Friday, 17 February 2017

Growing Forward

Growing Forward

By: Ryan Young

It’s not often I get to write about positive moves from our government, but I am very happy to do just that when the opportunity arises. After all, if I am going to be quick to criticize the blunders, I also need to highlight the positives that occasionally come our way.

Yesterday, Premier Ball announced that the government will be making 64 000 hectares of crown lands available for agricultural development in 62 areas of interest. Like most announcements made by this government, the details are slim, but no matter which way you look at it, increasing our agricultural capacity is a good thing.

This is a move the industry has been calling on government to make for years, and with the high cost of importing food getting higher all the time, we really need a comprehensive plan to strategically develop this long-neglected sector. This announcement is certainly not that, and neither is the initiative in The Way Forward to increase our food self-sufficiency by at least 20% by 2022. That is a bold target, but one that can easily be achieved by planting up the acres, but planting up the acres wont work unless there is a comprehensive plan to guide the growth of this industry. What we really need is a strategy that fully assesses both the growing potential and the consumer market, and targets resources accordingly. Ideally that would include a mix of traditional farming, along with green-housing and hydroponics.

The Harris Center at Memorial University released a report by A. James Quinlan in 2012 titled: “Building Agricultural Capacity in Newfoundland and Labrador.” The report gives a good overview of the historic levels of agriculture and the sharp decline in the number of farms after Confederation, as well as a number of recommendations on how to improve our capacity.

Some of the major recommendations given in the report include: establishing an agricultural college on the west coast of the island, sponsoring students to study agriculture programs out-of-province until we have an agricultural college, changing the way subsidies are delivered to support more small scale farming, facilitating livestock inspection and slaughtering for small scale producers, and creating a program that will offer business and marketing guidance to small scale producers.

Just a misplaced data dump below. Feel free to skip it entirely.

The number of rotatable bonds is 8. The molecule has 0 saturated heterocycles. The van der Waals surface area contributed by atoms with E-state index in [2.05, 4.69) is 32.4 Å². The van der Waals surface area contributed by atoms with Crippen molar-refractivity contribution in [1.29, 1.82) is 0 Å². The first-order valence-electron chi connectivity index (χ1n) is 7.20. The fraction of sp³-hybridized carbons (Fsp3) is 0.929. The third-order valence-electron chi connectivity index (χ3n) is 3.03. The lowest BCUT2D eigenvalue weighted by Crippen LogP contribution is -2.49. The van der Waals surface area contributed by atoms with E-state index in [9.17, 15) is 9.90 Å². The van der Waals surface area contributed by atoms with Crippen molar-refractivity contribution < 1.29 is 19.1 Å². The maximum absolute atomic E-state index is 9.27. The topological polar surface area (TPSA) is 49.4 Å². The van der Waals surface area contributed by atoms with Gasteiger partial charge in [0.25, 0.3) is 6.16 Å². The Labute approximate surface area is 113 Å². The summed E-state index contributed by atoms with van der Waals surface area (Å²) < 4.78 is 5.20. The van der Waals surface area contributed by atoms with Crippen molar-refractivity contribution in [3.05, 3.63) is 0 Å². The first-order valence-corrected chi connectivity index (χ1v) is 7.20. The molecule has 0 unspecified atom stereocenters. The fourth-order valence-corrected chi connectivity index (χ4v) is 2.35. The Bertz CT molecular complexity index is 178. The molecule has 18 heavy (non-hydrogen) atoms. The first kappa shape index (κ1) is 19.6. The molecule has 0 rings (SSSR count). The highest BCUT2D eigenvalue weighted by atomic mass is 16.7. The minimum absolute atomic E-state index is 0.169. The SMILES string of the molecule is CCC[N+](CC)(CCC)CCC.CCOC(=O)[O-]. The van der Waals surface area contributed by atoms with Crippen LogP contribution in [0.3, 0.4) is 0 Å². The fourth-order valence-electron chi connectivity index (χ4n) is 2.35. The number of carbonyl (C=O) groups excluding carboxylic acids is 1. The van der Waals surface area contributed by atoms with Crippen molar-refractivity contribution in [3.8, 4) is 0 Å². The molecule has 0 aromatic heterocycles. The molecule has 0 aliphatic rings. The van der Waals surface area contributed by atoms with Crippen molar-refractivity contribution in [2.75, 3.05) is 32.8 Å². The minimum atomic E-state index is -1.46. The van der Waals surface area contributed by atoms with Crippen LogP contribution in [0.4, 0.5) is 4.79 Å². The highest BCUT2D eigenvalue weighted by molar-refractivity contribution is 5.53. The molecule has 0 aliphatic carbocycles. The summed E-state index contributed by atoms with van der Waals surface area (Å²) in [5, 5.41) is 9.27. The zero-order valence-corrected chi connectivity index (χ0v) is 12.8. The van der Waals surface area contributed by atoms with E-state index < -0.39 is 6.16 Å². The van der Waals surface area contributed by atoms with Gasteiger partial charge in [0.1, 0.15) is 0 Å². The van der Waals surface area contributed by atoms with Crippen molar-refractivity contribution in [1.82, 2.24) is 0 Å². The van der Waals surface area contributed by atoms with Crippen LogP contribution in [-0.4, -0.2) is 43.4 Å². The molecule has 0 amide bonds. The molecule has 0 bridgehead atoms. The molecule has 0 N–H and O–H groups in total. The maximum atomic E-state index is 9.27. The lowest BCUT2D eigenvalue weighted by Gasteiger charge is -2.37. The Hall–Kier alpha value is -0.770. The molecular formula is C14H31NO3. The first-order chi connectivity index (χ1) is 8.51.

These are some great recommendations and I know that if I took the time to contact the agricultural associations in the province, that I would get even more great ideas to write about. There are lots of ways that we can improve our agricultural capacity, but we need to stop looking for small step solutions and start looking at the bigger picture. No single program is going to solve all of the problems, but if we have a clear idea of exactly what type of growth we would like to see, we can create a series of interconnected programs that work together instead of standing alone. By doing so,  we increase our chances of stimulating some real growth in this sector.

Developing a partnership with a place like UPEI might be a great start to adding some new, highly skilled farmers to our local workforce. Eventually we would be able to do the training ourselves, perhaps as an offshoot of Grenfell College or maybe in a place like the Codroy Valley. If we are going to get serious about expanding this industry, we need to be able to support it with a qualified workforce.

We can hope that the government will continue to invest in agriculture and to continue to make even more land available to those who wish to utilize it, especially for new participants to the industry. Agriculture really is one of the few industries where we have a huge potential for growth, if managed correctly. So far, the Liberals seem to be listening to what they are being told by the people who know the industry the best, and if that continues we might very well see some positive growth in the near future. In order for that to happen, a real plan will be needed. In the meantime, lets enjoy a small step in the right direction for a change.

You can link to the Harris Center report here:

No comments:

Post a Comment